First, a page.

Environmental Almanac

Grubbing for mussels with the Upper Sangamon River Conservancy

A survey of mussel depends on people willing to get their hands dirty.
A wide shot of 20 people in two rows outdoors in front of a low building.

Volunteers, organizers and scientists before getting into the water. USRC

Now and again it strikes me that the things I enjoy doing are not the things most other people enjoy doing.

Take grubbing for mussels.

This activity involves sinking your hands into a streambed and working your fingers through the sand and gravel to feel for the shells of mussels--smooth, hard, vertically-oriented disks, which might be as small and compressed as the face of a man’s wristwatch, or larger and thicker than an adult’s hand.

It’s difficult for me to say why I enjoy this activity. There’s something primal in the mental state it induces, akin to states induced by hunting and fishing and foraging, but beyond that, I’m not quite sure how to characterize it. I can say that I’m not alone in losing myself as I grub. One of the rules when you’re with a group is not to grab the hands or feet of fellow grubbers underwater, especially when they’ve got that faraway, raccoon look on their face.

So there are select other people who enjoy grubbing for mussels, or who are at least find it tolerable in the name of citizen science. That explains how more than twenty of us wound up on our hands and knees in the shallow water of the Sangamon River on the Saturday morning of Labor Day weekend, in an effort organized by the Upper Sangamon River Conservancy (USRC). We were there, just downstream of the covered bridge at the Lake of the Woods Forest Preserve, to collect as many live mussels as we could in a little over an hour of searching, repeating a survey I participated in back in 2012.

Our findings this time around were quite similar. We collected 310 individual mussels including representatives of 15 different species, versus 314 and 13 in 2012. Neither of the two new species, a threehorned wartyback and a fawnsfoot, came as a big surprise, given the location and habitat, but it’s still cool that they were found.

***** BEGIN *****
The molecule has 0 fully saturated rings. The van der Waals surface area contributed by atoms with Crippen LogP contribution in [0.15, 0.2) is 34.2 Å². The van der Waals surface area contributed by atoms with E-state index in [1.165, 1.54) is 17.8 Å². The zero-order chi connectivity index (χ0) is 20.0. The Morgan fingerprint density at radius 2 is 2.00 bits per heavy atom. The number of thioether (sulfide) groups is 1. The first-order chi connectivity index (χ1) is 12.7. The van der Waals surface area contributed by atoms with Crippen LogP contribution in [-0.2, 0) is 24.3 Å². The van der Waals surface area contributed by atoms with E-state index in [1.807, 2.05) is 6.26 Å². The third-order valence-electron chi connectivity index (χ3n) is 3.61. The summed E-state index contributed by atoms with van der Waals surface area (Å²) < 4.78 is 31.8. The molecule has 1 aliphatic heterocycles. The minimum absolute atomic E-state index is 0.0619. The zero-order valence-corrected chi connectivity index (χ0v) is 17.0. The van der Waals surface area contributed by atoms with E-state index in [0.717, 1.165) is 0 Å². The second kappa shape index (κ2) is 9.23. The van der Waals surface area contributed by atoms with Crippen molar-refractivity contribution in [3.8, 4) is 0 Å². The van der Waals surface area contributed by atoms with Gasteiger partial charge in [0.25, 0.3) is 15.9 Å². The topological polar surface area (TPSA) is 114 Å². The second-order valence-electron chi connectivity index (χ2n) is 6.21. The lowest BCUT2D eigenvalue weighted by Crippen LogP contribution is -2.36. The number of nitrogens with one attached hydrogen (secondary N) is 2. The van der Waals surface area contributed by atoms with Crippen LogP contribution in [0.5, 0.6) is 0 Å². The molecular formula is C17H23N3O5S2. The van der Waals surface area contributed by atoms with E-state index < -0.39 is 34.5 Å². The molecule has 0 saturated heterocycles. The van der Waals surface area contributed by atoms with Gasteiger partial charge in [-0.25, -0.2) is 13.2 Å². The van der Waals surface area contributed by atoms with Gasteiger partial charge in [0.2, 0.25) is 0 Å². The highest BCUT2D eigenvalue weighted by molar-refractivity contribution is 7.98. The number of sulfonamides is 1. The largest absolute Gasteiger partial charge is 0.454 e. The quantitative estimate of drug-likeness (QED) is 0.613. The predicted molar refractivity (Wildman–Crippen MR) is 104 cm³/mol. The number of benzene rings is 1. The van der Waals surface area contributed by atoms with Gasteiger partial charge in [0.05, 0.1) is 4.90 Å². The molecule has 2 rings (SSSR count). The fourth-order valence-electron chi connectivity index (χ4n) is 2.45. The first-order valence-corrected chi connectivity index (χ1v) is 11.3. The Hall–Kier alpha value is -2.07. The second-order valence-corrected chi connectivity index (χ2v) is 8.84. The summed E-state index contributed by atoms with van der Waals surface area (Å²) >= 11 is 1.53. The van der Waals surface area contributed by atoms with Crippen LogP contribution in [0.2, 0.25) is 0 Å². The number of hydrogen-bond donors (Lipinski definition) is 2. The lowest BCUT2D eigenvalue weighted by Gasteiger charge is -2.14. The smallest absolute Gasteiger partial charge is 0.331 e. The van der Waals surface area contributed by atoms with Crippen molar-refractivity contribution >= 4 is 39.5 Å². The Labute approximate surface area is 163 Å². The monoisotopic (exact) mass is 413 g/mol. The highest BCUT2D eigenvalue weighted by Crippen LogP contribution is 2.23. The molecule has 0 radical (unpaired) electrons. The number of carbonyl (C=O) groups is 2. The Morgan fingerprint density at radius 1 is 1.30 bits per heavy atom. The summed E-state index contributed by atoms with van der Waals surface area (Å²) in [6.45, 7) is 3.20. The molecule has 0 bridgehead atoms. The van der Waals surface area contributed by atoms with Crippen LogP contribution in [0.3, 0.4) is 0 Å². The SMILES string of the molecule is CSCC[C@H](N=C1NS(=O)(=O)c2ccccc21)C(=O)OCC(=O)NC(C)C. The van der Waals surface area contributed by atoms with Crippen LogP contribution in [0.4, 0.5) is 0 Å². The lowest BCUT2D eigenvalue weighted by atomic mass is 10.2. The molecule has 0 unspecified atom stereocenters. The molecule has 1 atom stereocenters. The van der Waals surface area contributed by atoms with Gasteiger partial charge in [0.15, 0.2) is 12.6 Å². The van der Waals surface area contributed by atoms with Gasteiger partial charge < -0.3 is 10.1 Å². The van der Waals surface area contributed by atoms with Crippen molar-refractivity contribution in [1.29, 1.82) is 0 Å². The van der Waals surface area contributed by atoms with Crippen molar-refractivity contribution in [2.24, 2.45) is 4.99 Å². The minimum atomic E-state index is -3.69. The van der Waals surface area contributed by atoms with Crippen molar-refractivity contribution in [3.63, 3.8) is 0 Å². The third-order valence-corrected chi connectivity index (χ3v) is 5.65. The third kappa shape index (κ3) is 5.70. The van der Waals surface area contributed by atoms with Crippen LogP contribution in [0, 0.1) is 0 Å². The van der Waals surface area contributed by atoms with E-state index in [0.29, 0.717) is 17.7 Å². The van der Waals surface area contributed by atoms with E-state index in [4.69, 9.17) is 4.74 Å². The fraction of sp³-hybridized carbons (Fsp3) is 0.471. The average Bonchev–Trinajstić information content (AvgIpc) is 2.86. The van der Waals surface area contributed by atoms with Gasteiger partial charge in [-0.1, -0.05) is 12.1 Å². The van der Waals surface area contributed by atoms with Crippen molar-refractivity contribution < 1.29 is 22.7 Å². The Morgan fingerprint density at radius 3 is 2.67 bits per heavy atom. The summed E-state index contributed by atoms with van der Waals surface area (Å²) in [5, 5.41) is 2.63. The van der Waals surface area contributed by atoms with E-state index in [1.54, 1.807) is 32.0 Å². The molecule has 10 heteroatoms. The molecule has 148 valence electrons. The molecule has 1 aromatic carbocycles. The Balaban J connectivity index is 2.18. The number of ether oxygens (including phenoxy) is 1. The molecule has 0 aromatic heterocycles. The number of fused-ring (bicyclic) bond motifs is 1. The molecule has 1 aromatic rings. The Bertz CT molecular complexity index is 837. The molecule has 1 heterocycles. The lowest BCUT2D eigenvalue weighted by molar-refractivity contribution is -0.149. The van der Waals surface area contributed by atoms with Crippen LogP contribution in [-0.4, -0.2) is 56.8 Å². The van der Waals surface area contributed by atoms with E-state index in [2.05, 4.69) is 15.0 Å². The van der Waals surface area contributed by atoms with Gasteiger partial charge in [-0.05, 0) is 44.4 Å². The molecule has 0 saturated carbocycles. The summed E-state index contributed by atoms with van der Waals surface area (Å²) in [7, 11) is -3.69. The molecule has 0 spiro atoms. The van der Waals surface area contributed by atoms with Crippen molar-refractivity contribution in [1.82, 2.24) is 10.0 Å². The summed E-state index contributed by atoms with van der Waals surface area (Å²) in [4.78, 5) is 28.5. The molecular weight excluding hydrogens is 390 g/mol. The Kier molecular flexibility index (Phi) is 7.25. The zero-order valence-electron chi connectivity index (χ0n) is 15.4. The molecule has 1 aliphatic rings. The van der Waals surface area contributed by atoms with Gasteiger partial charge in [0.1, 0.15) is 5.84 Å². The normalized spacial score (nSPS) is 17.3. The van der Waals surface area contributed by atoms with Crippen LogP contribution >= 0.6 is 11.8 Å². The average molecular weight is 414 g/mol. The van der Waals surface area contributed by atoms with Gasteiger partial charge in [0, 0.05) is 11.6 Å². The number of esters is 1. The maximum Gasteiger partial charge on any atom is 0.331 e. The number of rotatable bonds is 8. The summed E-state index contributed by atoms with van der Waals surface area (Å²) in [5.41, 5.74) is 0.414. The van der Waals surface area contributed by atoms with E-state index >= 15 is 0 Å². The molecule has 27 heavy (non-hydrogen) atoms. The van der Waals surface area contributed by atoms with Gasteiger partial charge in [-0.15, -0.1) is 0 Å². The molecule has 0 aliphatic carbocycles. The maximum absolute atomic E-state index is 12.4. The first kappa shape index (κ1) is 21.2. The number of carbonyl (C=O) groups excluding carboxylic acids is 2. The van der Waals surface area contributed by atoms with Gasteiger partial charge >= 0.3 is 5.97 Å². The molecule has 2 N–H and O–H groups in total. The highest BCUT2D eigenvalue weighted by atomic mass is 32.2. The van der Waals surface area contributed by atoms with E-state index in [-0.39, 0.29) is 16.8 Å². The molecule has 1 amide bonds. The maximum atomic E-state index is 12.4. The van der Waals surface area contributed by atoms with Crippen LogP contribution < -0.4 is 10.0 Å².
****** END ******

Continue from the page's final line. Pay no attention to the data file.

Our most massive specimens were plain pocketbooks, some of which probably would have tipped the scales at more than two pounds (although weighing them wasn’t on the agenda). Our biggest specimens for shell circumference were pink heelsplitters, which grow to the size of a small dinner plates. The common names for many freshwater mussels are equally colorful and descriptive; among those we found were also pistolgrips and pimplebacks, threeridges, deertoes, Wabash pigtoes and fatmuckets.

The mussels we collected looked to be in good condition, they represented a wide range of ages and some of them were gravid. According to Sarah Douglass, a field biologist with the Illinois Natural History Survey at UI who oversaw the scientific aspect of our survey, “it means they’re living well into maturity and reproducing.”

Douglass pointed out that our findings also provided other important indications about the health of the river. The continued presence of mussels there suggests the habitat has not been significantly degraded in recent years, and mussel reproduction in the stream also signifies that certain fish species are thriving there, since the larvae of freshwater mussels live on specific fish early in their development.

Would you like to experience the Sangamon for yourself and learn more about the life it supports? Check out the Upper Sangamon River Conservancy. It’s a group established in 2009 that seeks to “preserve, maintain, monitor, and promote public use and awareness of the Sangamon River.” Information available at http://sangamonriver.org/. New members are always welcome.